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May 1992

Severity and Frequency of Sequelae of Bacterial Meningitis in Alaska Native Infants: Correlation With a Scoring System for Severity of Sequelae

Author Affiliations

From the UCLA Center for Vaccine Research, Harbor-UCLA Medical Center, Torrance, Calif (Drs Letson and Ward), and the Arctic Investigations Program, Center for Infectious Diseases, Centers for Disease Control, Anchorage, Alaska (Dr Gellin and Mss Bulkow and Parks). Dr Letson is now with the Hepatitis Branch, Centers for Disease Control, Atlanta, Ga.

Am J Dis Child. 1992;146(5):560-566. doi:10.1001/archpedi.1992.02160170040013

• Objectives.  —To (1) determine the frequency and severity of sequelae of Haemophilus influenzae type b and Streptococcus pneumoniae meningitis in Alaska Native children, (2) compare morbidity and mortality of H influenzae b and S pneumoniae meningitis, and (3) evaluate the applicability of the Herson-Todd prognostic score (HTPS) to both H influenzae b and S pneumoniae meningitis in this population.

Design.  —A retrospective study of all cases of H influenzae b and S pneumoniae meningitis in Alaska Native children younger than age 5 years. Data on meningitis sequelae, obtained from medical charts and records of the Infant Learning Program, were collected, and incidence of sequelae tabulated. Data obtained on admission to the hospital were used to calculate HTPS.

Setting.  —Indian Health Service facility for the Yukon-Kuskokwin Delta region of southwest Alaska.

Study Subjects.  —51 of 63 Alaska Native children with H influenzae b meningitis and 13 of the same 63 Alaska Native children with S pneumoniae meningitis occurring between 1980 and 1988. One child was infected with both organisms, producing a total of 64 cases for study.

Selection Procedures.  —Cases were identified by surveillance for these diseases between January 1,1980, and December 31, 1988, maintained by the Arctic Investigations Program, Centers for Disease Control.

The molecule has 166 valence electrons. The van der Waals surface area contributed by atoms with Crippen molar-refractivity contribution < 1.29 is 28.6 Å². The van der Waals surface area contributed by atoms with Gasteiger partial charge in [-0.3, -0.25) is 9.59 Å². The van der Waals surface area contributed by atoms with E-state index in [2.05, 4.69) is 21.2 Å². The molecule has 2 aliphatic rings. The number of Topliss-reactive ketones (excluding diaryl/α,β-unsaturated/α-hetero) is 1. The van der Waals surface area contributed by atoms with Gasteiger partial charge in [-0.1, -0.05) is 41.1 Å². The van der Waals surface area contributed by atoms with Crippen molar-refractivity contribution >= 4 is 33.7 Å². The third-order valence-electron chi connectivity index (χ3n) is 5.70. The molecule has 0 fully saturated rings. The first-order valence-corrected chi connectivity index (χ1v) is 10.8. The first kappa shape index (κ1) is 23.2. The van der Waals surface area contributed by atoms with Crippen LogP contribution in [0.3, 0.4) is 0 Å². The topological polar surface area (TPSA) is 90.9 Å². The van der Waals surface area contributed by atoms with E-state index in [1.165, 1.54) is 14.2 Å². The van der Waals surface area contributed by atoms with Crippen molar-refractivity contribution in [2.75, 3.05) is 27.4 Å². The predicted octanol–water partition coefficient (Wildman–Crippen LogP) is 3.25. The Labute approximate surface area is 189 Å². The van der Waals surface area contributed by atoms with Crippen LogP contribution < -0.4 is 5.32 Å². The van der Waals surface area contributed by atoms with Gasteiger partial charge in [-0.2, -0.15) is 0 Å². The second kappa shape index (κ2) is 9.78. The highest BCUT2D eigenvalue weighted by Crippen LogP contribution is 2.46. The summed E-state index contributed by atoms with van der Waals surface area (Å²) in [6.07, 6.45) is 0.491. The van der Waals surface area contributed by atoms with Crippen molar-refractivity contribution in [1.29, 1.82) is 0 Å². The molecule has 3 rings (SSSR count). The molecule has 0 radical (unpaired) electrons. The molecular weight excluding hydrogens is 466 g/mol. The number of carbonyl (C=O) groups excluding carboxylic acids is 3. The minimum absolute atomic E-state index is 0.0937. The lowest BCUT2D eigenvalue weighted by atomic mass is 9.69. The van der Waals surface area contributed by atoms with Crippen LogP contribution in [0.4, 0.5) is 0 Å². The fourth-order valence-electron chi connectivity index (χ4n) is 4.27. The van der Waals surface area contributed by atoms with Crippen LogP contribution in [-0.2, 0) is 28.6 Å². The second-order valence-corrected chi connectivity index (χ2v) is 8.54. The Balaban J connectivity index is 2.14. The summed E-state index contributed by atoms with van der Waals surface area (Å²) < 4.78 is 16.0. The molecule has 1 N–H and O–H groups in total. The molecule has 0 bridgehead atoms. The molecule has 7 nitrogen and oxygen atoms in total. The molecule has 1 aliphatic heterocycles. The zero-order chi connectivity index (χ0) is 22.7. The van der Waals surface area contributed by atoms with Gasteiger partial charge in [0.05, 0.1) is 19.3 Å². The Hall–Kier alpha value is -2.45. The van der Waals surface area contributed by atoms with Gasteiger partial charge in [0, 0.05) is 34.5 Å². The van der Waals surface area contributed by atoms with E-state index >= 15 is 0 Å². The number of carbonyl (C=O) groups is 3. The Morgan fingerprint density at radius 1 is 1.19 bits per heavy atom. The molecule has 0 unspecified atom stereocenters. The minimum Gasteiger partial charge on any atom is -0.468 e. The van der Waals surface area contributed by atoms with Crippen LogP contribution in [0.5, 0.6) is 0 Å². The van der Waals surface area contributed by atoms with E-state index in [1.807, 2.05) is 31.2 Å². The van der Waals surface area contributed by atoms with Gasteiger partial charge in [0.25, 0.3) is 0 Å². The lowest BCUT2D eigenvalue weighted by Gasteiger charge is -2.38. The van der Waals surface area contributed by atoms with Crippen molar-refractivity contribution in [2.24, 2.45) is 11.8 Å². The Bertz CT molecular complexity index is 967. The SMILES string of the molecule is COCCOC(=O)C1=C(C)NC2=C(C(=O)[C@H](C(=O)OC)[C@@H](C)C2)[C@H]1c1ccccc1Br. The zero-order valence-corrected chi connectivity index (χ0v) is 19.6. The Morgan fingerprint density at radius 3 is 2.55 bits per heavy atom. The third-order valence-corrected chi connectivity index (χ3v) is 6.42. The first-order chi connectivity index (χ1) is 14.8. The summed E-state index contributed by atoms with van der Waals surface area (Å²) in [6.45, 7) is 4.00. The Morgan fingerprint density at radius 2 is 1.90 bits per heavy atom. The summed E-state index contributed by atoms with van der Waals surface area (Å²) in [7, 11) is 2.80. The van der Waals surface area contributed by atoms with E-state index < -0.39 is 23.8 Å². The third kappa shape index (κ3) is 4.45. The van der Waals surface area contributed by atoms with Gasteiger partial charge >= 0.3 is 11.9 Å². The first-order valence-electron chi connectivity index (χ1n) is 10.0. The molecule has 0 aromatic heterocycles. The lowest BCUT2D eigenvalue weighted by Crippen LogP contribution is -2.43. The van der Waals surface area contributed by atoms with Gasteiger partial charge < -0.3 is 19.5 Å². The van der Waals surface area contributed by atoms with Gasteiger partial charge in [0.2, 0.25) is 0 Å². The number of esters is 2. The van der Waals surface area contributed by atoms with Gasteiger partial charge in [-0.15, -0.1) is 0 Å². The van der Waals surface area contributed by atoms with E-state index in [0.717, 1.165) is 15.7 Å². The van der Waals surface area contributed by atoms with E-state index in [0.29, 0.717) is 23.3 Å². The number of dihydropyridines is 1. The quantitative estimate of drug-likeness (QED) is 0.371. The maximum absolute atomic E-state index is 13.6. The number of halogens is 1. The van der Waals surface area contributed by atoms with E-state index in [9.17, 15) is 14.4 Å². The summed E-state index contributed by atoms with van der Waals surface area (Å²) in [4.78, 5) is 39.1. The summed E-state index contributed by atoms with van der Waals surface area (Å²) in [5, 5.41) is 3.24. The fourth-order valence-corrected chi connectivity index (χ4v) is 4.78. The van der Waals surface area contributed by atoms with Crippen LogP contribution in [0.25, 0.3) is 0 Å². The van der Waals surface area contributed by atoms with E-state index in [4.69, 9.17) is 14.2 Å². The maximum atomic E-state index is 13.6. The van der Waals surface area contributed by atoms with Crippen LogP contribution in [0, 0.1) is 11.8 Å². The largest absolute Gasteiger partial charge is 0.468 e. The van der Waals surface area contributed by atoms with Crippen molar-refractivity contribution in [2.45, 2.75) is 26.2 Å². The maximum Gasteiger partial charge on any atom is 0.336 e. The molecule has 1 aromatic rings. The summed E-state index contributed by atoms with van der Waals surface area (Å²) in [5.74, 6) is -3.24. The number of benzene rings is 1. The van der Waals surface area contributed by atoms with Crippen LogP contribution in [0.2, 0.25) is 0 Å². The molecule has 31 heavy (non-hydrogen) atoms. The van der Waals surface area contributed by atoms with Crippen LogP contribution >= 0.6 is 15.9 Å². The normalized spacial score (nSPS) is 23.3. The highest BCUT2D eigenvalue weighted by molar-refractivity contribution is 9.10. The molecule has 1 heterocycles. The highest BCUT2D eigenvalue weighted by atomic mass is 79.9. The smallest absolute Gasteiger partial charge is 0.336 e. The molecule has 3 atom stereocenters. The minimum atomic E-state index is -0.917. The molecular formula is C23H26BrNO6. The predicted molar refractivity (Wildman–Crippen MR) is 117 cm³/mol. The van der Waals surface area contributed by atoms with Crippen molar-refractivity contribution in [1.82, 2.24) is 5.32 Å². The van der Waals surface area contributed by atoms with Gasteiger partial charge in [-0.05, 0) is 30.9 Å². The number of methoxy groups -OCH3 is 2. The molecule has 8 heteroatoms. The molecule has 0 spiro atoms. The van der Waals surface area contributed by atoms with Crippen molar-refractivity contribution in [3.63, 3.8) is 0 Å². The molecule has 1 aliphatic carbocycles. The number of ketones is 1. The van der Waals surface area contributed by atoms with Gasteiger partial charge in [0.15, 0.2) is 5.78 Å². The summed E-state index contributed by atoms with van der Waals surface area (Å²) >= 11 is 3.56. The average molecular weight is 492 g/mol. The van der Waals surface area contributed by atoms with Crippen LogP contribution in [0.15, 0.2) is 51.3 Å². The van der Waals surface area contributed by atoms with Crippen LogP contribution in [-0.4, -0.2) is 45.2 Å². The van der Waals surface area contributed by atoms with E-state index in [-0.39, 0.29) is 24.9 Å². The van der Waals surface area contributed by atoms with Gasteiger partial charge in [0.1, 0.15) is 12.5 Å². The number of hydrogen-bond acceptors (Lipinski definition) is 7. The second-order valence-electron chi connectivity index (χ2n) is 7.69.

Measurements and Results.  —Sequelae of bacterial meningitis caused by H influenzae b were equal to or exceeded rates of sequelae described in other children in the United States. After H influenzae b meningitis, motor abnormalities (29%) and hydrocephalus (7%) occurred two to four times more often in Alaska Native children than in children in other parts of the United States. Differences in severity of H influenzae b sequelae could not be accounted for by microbiologic markers of the H influenzae b strain, including ampicillin sensitivity, biotype, outer membrane protein type, or electropherotype. Numbers of cases of S pneumoniae meningitis were too small for statistically valid comparison, but sequelae of S pneumoniae meningitis occurred in roughly equal proportion as sequelae of H influenzae b meningitis. The HTPS was applied to Alaska Native children with H influenzae b meningitis and was found to be very accurate in predicting children with major sequelae. Analysis of the prognostic factors used in deriving the HTPS revealed a unique set of predictors for sequelae in Alaska Native children: seizures at admission, glucose levels in cerebrospinal fluid of less than 1.1 mmol/L; and male gender, with a significant predictive interaction between male gender and age less than 6 months at admission.

Conclusions.  —Alaska Native children suffer greater neurologic morbidity as a result of H influenzae b meningitis than do their non-Native counterparts. The HTPS was a good predictor of major sequelae in Alaska Native children with H influenzae b or S pneumoniae meningitis and could be useful in determining which patients need referral to a tertiary care center.(AJDC. 1992;146:560-566)

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